Venezuela to 'saturate the market' with 50 million rolls of imported toilet paper
May 16, 2013 -- Updated 0121 GMT (0921 HKT)
Venezuela's monthly demand for toilet paper is about 125 million rolls a month.
- Venezuela is facing a shortage of a number of basic goods
- The government announced it will import 50 million rolls of toilet paper
- Officials blame private companies and the media for the shortage
- The opposition says the government's own economic policies are failing
(CNN) -- To avoid getting caught with their pants down, Venezuelan officials say they will confront a toilet paper shortage by importing 50 million rolls to meet demand.
Toilet paper is just one of the basic goods and foodstuffs that have been disappearing from store shelves over the past few months, as the government and private companies blame each other for the scarcity.
Venezuelan Minister of Commerce Alejandro Fleming announced the toilet paper measure on Tuesday, the state-run AVN news agency reported.
Repeating the government's stance, he blamed the media for provoking fear in consumers, who in turn begin hoarding items.
"There is no deficiency in production, but an excessive demand generating purchases by a nervous population because of a media campaign that has been created to undermine the country," Fleming said. "We are going to saturate the market so that our people will calm down and understand that they should not let themselves be manipulated by the media that says there are shortages."
But Venezuelans say the shortages are very real, as staples such as rice and cooking oil are scarce.
The lack of toilet paper is apparent in Caracas, where shoppers hurry to buy rolls and make long lines when the bathroom tissues are in stock.
Venezuela's monthly demand for toilet paper is about 125 million rolls a month, Fleming said.
The government also casts blame on private companies, who they accuse of hoarding their products in hopes of selling it later at a higher price.
But businesses and the political opposition say government policies, including price controls on basic goods and tight restrictions on foreign currency, are to blame. The regulation discourage production, and many producers can't break even with the price controls, they say.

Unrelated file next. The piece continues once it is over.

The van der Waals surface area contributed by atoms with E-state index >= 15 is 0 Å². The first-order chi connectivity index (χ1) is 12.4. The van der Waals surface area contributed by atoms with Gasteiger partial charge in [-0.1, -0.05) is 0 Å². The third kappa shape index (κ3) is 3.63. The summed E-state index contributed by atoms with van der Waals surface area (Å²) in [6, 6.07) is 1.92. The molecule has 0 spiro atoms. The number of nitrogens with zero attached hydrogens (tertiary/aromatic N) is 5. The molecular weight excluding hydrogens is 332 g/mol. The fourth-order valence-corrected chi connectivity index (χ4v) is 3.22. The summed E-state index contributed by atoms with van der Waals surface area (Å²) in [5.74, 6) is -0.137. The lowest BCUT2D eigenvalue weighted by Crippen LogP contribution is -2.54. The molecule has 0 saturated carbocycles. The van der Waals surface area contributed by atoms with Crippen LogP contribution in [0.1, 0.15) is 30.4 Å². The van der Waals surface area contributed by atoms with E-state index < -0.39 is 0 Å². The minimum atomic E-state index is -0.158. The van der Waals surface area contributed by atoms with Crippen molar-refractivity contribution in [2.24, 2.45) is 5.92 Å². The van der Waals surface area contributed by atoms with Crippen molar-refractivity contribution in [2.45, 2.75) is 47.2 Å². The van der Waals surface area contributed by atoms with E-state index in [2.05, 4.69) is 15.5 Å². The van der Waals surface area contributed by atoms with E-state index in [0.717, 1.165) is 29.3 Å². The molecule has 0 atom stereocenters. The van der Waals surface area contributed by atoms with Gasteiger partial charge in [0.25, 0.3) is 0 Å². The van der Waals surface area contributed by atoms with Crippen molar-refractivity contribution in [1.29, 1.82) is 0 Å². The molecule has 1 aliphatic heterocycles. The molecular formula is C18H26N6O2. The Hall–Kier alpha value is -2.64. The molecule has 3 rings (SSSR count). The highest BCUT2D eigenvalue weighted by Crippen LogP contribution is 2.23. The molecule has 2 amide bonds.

Other hygiene products, such as tooth paste and soap, might also be imported in bulk to meet demand, Fleming said.
CNN's Rafael Romo contributed to this report.
Today's five most popular stories
Part of complete coverage on
December 24, 2014 -- Updated 0254 GMT (1054 HKT)
A decade on from devastating 2004 Indian Ocean tsunami, the Red Cross' Matthias Schmale says that the lessons learned have made us safer.
December 24, 2014 -- Updated 0024 GMT (0824 HKT)
As soon as word broke that "The Interview" will hit some theaters, celebrations erupted across social media -- including from the stars of the film.
December 23, 2014 -- Updated 1844 GMT (0244 HKT)
Did a rogue hacker -- or the U.S. government -- cut the cord for the regime's Internet?
December 24, 2014 -- Updated 0106 GMT (0906 HKT)
Monaco's newborn royals, Princess Gabriella and Crown Prince Jacques Honore Rainier, posed for their first official photos with their parents.
December 23, 2014 -- Updated 1706 GMT (0106 HKT)
What's next for the Internet? Acclaimed scientist Sir Tim Berners-Lee shares his insights.
December 23, 2014 -- Updated 0822 GMT (1622 HKT)
The United States and North Korea have long been locked in a bitter cycle of escalating and deescalating tensions. But the current cyber conflict may be especially hard to predict.
December 22, 2014 -- Updated 2100 GMT (0500 HKT)
A chilling video shows Boko Haram executing dozens of non-Muslims.
December 22, 2014 -- Updated 1134 GMT (1934 HKT)
New planes, new flight tests ... but will we get cheaper airfares?
December 21, 2014 -- Updated 1746 GMT (0146 HKT)
The killing of two cops could not have happened at a worse time for a city embroiled in a public battle over police-community relations, Errol Louis says.
December 22, 2014 -- Updated 0251 GMT (1051 HKT)
The gateway to Japan's capital, Tokyo Station, is celebrating its centennial this month -- and it has never looked better.
December 20, 2014 -- Updated 1621 GMT (0021 HKT)
Unicef has warned that more than 1.7 million children in conflict-torn areas of eastern Ukraine face an "extremely serious" situation.
December 22, 2014 -- Updated 1701 GMT (0101 HKT)
Each day, CNN brings you an image capturing a moment to remember, defining the present in our changing world.
Browse through images from CNN teams around the world that you don't always see on news reports.